How do we sense? What is the role of brain here?

How do we sense? What is the role of brain here?

Continuing the discussion from Homemade solar eclipse viewer:

I have started this thread taking ahead the discussion triggered by @Arunan and @Manpreetheersskp


@Manpreetheersskp, so you say that the eye is just a sensor and that brain combines these to give us a perception! And that this is not a passive process, and refer to neural adaptation. I must say this is wonderful. What you are referring indicates neuroplasticity.

However, recently, there appears to something more to this aspect of neural adaptation and active perception, especially questioning the role of brain as a ‘central processing’ organ. And this is something that is still not entirely settled among the brain scientists, but increasingly people tend to find value in resisting this assumption about brain as a centralised processor. For example, it is difficult to explain our regular activities like walking in ‘sensing, processing and acting’ terms. Also, there is a strange creature called Sea Squirt which eats away its own brain once it reached some place. Now that it has no brain, do they sense the environment!? We don’t know! :thinking::thinking:

To start getting a sense of it, see this interesting experiment with two kittens.

What do you think is happening here with these kittens and what do you think is the role of the brain here?



@karnamdpdurga,In the case of sea squirt because when there larvae are born they could swim for a very short time so when they need food they not only eat their brain, they also eat notochord, tail, sense organs and nervous system, since these are no longer needed, while it feeds by wafting water into its mouth cavity, and filtering out suspended particles. Because they are going to be like corals.

In case of kittens you should see this link :point_up_2:

I think because the are kept in dark most of time and they become in light for only 3 hours a day so there brain has started visualizing the world as they had seen in that carousel. If this experiment was experimented on humans the result could be a little bit similar to that of kittens.

This experiment could be tested at home by watching the following video. This is just for understanding that if our eyes see something different for about 5 or 6 minutes continuously the brain will see the rest of the world like that for a short period of time.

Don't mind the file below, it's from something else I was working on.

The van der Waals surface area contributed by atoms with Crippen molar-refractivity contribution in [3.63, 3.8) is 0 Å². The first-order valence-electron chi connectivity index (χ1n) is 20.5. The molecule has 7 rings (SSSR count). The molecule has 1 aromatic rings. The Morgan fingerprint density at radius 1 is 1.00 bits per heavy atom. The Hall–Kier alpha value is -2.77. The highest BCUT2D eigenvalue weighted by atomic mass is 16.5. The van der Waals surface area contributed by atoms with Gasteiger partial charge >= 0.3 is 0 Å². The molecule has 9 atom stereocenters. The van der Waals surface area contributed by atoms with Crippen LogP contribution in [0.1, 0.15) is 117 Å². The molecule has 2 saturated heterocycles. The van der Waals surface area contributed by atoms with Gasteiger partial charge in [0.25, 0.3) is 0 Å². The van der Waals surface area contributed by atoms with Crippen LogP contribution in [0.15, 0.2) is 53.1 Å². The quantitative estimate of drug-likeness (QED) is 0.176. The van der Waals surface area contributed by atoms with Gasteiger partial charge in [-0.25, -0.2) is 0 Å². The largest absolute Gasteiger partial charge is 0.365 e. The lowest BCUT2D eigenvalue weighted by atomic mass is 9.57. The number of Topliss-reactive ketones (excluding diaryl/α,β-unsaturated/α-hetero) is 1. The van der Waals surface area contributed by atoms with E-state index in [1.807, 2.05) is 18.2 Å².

at the end of first illusion you see objects shrinking. Now you tell me @karnamdpdurga why this happens.


@Manpreetheersskp, you are doing a good job at exploring these in detail. All I was trying to do by using the Squirt and Kitten experiment was that:

  1. the action/motor system (muscles, hands, legs etc) in our body is key behind the neural adaptation and the plastic nature of our brain: For example in the kitten’s case, though the brain+nervous system and the eyes are very similar, and the visual input was also same (as they moved in the same carousel), as the action system (legs) of the kitten is arrested, some aspects of vision are affected. :scream_cat: :scream_cat:

  2. the brain and the nervous system is perhaps not as central as we used to think it is: And in the case of the Squirt, the moment it did not have to move, the brain became redundant and is eaten away just like we bite away our nails. :smile:

So, the underlying question, that I was trying to raise is: how important is brain in our cognition? Is our thinking and so-called processing centralised or distributed across the body? We normally tell: brain does this, brain does that. Even you said, in the kittens’ case " brain has started visualizing the world". Is there someone sitting inside the brain?

Let me provoke you with some statements, and see how you find them. My legs and ears move, coordinate and make me walk without falling; my hands and eyes move, coordinate and making me read and respond to your messages; the brain just connects and facilitate these. So, one may end up saying - “I think with my :leg: :palms_up_together: :ear: :eye: :eyes:, and not :brain:!!” Sounds weird!?



Yes, this is common in many illusions. To understand this, let us play together a STEM-game :laughing: :laughing: :sweat_smile:. Let us step-by-step try to explain these illusions with the action-system explanation of human cognition. Up for it?



When we experience a highly discomfiting sensation we react by withdrawing the area of our body away from the stimuli. Can we use this phenomenon to determine if the brain is a central processor for such sensations?
What is the speed of transmission of a nerve impulse to the brain and back to a set of muscles?